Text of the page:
Rather than give you one long review, I've doubled the fun this week, with shows from each of the Twin Cities.
The subject matter of these two exhibitions seems to be disparate, but in fact they're strangely intertwined. It's all about the American landscape — both literally and metaphorically speaking.
The suburbs — it's where, they say, culture goes to die and people have kids and raise them. That may be true, but ask artist Carolyn Swiszcz, whose exhibit debuted last weekend at Highpoint Center for Printmaking in Minneapolis, and you'll discover a whole other weird world, with an uncanny quality that's more David Lynch than Thomas Kinkade, yet without any actual human beings.
Working with the motto of finding beauty anywhere, even at a strip mall or a rundown pizza parlor, Swiszcz uses an unusual watercolor monoprint technique that gives even the bleakest imagery a dazzling, shimmery brightness. The facade of Savoy Inn, a red brick building with one of those shingle-y wooden roofs, and neon signage in the window, feels like it could've been a sketch on an episode of "Mr. Rogers' Neighborhood."
Swiszcz is very into facades of pizza parlors, which naturally made me want to go find a slice of delicious cheese-covered dough. No actual pizza is depicted in Swiszcz's watercolor monoprints, however. Her nighttime painting of a $5 pizza parlor, with bright lights on inside yet no cars parked outside, reminded me a bit of Mike Lynch's nocturnal Minnesota scenes. Except where Lynch is outside at odd hours and using oil paints, Swiszcz is inside, among printmaking machines under bright lights.
In truth, the subject matter is pretty bland, but her brightening techniques and fascination with the subject matter do make it light up in an oddly mundane yet dazzling Minnesota kind of way.
(Through March 24 at Highpoint Center for Printmaking, 912 W. Lake St., Mpls. 9 a.m.-5 p.m. Mon.-Fri., noon-4 p.m. Sat. 612-871-1326 or highpointprintmaking.org.)
There's nothing mysterious about the over-the-top depictions of our present-day political circus in this exhibition by Macalester College art professor Ruthann Godollei, which plays off a medieval motif "depicting the damned and the unrepentant swallowed by the gaping jaws of a demonic beast."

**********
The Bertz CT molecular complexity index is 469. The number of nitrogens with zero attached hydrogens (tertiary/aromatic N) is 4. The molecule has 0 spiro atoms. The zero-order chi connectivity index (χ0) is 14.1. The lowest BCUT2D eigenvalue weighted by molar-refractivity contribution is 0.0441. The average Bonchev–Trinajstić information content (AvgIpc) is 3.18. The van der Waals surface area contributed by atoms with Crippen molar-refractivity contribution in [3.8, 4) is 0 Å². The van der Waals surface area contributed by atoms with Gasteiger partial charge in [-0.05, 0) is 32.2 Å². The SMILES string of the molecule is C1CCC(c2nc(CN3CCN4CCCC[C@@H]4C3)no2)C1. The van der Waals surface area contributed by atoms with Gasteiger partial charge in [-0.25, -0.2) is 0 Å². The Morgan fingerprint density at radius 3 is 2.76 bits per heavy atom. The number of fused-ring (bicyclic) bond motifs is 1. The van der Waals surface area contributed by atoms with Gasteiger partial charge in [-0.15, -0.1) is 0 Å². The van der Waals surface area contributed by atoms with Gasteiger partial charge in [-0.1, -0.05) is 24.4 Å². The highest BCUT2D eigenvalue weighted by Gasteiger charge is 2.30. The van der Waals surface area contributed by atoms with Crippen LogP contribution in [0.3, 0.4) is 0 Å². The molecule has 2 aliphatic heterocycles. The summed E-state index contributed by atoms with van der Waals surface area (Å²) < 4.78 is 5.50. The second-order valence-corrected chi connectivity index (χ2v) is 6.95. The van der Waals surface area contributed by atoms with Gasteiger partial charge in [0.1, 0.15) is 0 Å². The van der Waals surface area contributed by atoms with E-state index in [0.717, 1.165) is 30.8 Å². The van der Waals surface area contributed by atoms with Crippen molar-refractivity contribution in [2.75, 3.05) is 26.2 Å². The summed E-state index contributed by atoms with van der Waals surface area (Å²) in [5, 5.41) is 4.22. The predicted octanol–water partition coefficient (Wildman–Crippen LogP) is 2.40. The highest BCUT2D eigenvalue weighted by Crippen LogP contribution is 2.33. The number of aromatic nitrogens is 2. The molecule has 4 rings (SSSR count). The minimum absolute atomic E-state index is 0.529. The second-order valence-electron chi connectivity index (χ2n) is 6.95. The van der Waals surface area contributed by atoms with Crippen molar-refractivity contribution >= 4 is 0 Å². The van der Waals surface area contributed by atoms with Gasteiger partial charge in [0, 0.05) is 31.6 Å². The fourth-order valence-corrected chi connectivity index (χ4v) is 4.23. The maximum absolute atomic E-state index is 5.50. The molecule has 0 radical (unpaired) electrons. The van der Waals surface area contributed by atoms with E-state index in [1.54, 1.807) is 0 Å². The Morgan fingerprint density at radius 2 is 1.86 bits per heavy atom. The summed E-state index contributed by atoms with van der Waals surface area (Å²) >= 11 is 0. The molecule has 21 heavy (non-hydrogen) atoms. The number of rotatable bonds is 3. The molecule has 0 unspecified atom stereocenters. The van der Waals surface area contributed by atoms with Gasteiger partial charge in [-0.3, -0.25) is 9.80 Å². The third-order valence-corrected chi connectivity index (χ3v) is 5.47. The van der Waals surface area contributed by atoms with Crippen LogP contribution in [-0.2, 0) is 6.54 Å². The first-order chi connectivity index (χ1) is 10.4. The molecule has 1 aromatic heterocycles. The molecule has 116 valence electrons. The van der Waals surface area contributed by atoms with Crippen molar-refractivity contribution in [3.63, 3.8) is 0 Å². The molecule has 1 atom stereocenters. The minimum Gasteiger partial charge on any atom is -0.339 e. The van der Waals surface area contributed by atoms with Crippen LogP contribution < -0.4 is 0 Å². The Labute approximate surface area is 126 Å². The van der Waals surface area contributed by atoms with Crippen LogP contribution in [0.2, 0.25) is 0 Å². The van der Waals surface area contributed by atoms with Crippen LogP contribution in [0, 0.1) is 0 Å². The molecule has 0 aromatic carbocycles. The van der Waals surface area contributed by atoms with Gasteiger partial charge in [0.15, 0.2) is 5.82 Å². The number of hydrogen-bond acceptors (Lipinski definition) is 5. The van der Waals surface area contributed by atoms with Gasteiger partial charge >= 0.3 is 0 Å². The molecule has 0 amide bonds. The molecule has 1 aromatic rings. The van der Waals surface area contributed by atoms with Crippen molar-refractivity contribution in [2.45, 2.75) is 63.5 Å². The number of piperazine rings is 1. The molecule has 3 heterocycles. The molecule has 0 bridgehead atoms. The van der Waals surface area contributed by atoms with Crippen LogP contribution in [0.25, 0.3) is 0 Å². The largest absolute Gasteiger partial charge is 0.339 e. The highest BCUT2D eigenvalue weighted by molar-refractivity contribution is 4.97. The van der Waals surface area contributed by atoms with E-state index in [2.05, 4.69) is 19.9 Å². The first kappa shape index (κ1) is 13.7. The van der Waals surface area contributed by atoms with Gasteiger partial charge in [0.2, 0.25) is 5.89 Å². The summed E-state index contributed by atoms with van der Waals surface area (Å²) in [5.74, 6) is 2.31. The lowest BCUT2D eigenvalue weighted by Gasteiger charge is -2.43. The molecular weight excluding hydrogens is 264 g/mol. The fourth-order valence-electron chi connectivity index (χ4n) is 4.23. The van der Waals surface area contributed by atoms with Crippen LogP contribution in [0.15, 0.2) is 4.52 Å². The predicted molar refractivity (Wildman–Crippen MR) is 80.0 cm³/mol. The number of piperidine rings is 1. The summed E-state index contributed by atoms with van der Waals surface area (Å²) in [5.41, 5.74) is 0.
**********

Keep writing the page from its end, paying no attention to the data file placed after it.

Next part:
A beast-like image of President Donald Trump with flames engulfing his mouth is affixed to the side of a horse carriage filled with tiki torches — a reference to the hate march by neo-Nazis last year in Charlottesville, Va. — and pulled by outlines of elephants big and small (suggesting the Republican Party's symbol). Above the carriage, pendants hang in rows with phrases like "Welcome to Our Town: We Hid the Homeless for the Super Bowl."
An interesting tidbit: Godollei went to the Circus World Museum in Baraboo, Wis., to look more closely at antique circus imagery, which she uses elsewhere in the show. On a shelf across from the Hellmouth carriage, we see a variety of figurines, from a miniature version of the carriage to a wooden cross made of a spoon and rod, with Vice President Mike Pence's face inside the spoon. There's also a creepy Steve Bannon face on the character of Puss in Boots.
There's something a bit trite about these deranged toys. In this mess of a political moment, it's easy to blame the characters in power rather than looking at the bigger picture of how we ended up here. This exhibition sets the whole thing into flames.
(Through March 4 at Macalester's Law Warschaw Gallery, 1600 Grand Av., St. Paul. 10 a.m.-4 p.m. Mon.-Wed. & Fri., 10 a.m.-8 p.m. Thu., noon-4 p.m. Sat.-Sun. 651-696-6416 or macalester.edu/gallery)